Previously A Guide to Network Processors, this edition represents a major revamp, reflecting the changing networking landscape in the era of software-defined networking (SDN) and network functions virtualization (NFV). As the network edge moves into servers, we now cover intelligent NICs (or smart NICs) that accelerate Open vSwitch (OVS) as well as other functions and protocols. In addition, we have refocused our NPU cover-age on the 400Gbps-and-faster chips that are relevant for new designs.
The markets for both data-center and carrier networking equipment are experiencing a major upheaval driven by SDN/NFV adoption as well as the ongoing rise of large public-cloud operators. These changes have upset the merchant packet-processing market, which is now served by multiple architectures including NPUs and intelligent NICs (iNICs). Even as incumbent network-equipment vendors face an uncertain growth path, they continue to develop internal ASICs, limiting the merchant market. The largest public-cloud operators are also developing their own ASIC- and FPGA-based designs, leaving iNIC vendors to serve the next tier of data centers.
Although the network-processor market as a whole has been declining since 2011, the top-line view fails to tell the whole story. Revenue from high-end NPUs grew from 2012 through 2015 before falling slightly in 2016. By contrast, access-NPU sales have been in continuous decline. After peaking at $397 million in 2010, we estimate merchant-NPU revenue fell to $306 million in 2016, a level not seen since 2008.
We began sizing the iNIC market with the 2013 calendar year, for which time we estimate sales were only $49 million. From that small base, revenue then jumped 79% in 2014 to $87 million. The iNIC market exceeded $100 million for the first time in 2015. Although we capture all iNICs in a single category regardless of port speed, 10GbE dominated iNIC port shipments through 2016.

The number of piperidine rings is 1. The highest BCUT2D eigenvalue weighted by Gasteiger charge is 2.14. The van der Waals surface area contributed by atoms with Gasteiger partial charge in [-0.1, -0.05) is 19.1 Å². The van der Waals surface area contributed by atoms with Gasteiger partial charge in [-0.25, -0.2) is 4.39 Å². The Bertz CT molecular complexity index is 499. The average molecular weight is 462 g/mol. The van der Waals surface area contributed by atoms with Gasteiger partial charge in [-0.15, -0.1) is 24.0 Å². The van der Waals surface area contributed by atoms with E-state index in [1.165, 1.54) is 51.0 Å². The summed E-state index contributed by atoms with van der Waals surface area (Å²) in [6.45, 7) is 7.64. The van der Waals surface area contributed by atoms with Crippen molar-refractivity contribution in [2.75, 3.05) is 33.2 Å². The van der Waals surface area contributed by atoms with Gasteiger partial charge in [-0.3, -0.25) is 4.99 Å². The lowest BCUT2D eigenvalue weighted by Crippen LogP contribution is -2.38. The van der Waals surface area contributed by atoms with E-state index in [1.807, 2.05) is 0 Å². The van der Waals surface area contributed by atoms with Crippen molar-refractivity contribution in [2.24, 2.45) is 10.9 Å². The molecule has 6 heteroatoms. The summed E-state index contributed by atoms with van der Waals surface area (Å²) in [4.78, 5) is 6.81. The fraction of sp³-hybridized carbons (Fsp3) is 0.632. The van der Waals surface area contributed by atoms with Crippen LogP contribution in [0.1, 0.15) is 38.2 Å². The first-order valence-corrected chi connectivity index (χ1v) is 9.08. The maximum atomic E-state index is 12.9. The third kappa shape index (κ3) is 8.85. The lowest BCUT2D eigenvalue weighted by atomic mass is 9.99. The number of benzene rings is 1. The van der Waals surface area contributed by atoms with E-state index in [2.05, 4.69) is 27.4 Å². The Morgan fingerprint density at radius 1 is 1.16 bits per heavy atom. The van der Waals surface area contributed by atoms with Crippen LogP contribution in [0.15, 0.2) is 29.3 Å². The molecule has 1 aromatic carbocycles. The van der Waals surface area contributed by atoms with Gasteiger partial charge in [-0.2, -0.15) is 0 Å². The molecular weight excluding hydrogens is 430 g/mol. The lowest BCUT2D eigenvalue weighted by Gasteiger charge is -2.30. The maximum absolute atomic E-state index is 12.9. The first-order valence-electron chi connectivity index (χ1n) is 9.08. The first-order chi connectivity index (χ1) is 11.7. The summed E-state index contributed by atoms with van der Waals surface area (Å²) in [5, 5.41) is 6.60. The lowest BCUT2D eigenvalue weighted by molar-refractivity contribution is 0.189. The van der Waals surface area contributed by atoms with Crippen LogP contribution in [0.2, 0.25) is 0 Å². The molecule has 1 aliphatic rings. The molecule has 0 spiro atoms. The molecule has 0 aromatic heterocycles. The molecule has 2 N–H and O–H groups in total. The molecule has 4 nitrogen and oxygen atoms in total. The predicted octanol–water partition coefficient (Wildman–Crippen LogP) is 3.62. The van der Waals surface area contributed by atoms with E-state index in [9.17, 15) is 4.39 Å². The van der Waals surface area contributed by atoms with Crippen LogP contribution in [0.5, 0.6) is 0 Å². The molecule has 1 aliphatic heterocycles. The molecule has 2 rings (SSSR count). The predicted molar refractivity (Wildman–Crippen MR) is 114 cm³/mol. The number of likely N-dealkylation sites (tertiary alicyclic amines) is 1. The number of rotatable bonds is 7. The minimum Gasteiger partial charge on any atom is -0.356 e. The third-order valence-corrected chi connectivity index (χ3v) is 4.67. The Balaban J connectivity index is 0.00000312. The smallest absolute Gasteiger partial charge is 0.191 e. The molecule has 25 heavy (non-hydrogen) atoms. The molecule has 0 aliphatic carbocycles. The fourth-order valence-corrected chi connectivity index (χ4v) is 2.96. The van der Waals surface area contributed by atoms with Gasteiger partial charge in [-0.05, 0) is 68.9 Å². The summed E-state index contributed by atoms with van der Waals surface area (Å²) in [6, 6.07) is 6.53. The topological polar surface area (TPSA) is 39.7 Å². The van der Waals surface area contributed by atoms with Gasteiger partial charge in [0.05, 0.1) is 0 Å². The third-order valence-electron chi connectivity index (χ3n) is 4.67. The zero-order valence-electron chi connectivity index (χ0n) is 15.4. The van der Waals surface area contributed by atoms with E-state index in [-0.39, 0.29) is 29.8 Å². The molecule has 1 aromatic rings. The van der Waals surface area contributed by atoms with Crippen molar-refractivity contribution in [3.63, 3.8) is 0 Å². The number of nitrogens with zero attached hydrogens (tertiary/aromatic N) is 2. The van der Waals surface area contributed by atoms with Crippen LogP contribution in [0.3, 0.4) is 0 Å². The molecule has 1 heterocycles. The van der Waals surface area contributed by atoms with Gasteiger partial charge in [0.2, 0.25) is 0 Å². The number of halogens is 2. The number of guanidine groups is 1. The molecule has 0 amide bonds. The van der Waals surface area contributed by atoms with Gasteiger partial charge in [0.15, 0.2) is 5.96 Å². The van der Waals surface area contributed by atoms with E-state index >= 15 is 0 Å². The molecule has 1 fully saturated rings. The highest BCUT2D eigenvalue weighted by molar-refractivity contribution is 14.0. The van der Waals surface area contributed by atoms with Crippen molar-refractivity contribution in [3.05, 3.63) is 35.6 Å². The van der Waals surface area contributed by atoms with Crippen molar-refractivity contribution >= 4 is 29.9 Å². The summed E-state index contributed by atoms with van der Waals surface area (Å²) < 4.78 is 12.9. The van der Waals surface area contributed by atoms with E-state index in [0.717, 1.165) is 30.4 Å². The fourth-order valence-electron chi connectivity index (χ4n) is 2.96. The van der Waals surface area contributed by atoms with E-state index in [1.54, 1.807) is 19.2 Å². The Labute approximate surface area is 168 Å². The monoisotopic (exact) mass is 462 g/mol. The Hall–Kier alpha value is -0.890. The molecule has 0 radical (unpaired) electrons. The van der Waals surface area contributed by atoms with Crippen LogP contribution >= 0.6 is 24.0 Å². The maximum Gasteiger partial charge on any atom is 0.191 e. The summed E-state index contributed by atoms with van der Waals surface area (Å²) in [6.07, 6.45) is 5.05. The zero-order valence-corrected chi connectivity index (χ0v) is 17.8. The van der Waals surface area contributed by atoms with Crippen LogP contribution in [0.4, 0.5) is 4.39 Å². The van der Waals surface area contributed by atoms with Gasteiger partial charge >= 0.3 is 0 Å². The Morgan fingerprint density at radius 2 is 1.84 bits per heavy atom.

Mellanox acquired the leading supplier of high-end merchant NPUs, EZchip, in February 2016. The company is shipping multiple product generations that combine a customer-programmable packet processor, traffic manager, and Ethernet MACs. It works with Marvell to supply special versions of its NP line to Cisco, which primarily uses them in the ASR 9000 router. Mellanox is sampling a new 400Gbps NPU, called the NPS-400, that handles Layer 4–7 features and offers easier programming than traditional NPUs. It’s also developing a new SoC for iNICs, dubbed BlueField, that combines technology from Mellanox and Tilera, a company that EZchip acquired in 2014.
Broadcom is shipping NPUs in two product lines, which have their origins in two different acquisitions. For new designs, however, the company focuses on its StrataDNX family. The currently shipping version is Jericho (BCM88670), which delivers an industry-leading 720Gbps of throughput. Although the BCM88670 is internally programmable, the company sells it as a configurable device using factory-supplied microcode. The StrataDNX family also includes a complete switch fabric that works with Broadcom’s NPUs. In 2016, the company added both higher-end and lower-performance members to the StrataDNX family. Thanks to its broad offering, Broadcom provides system solutions that are more complete than any competitor’s.
Privately held Netronome is the leading supplier of intelligent NICs, which are based on its custom network flow processors. The company shipped its 40Gbps NFP-3240 and associated iNICs in 2011, followed in 2015 by the NFP-6000 and new cards that scale throughput to 200Gbps. After initially targeting network-security and other appliance designs, Netronome in 2016 launched lower-power iNICs for high-volume servers. Its Agilio adapters include software to transparently accelerate OVS.
Cavium was first to market with low-power (25W) iNICs for cloud servers. Introduced in 2013, its initial LiquidIO adapters used the company’s Octeon II embedded processors. In 2016, Cavium began shipping LiquidIO II cards, which employ 28nm Octeon III chips. Because they give customers a standard programming environment, these iNICs offer easy software porting and customization. In addition to OVS, LiquidIO II accelerates the IPSec network-encryption protocol.
Other iNIC vendors include Kalray, which uses its own massively parallel processors, and Silicom, which builds iNICs around silicon from Broadcom and Intel.
Looking forward, public-cloud data centers represent the largest volume opportunity for iNICs, but hyperscale operators are also the most likely to adopt internal designs. Amazon paid a reported $350 million for Annapurna Labs, although it has also applied the acquired technology to products other than iNICs. Microsoft developed its Azure SmartNIC, combining an off-the-shelf Ethernet controller and an FPGA as an alternate means of delivering programmability.
We estimate that public-cloud data centers will consume 8.1 million 10GbE-and-above NIC ports in 2017 and that this number will surpass 10 million by 2019. Programmable iNICs will face competition, however, from partial-offload NICs as well as operators’ in-house designs.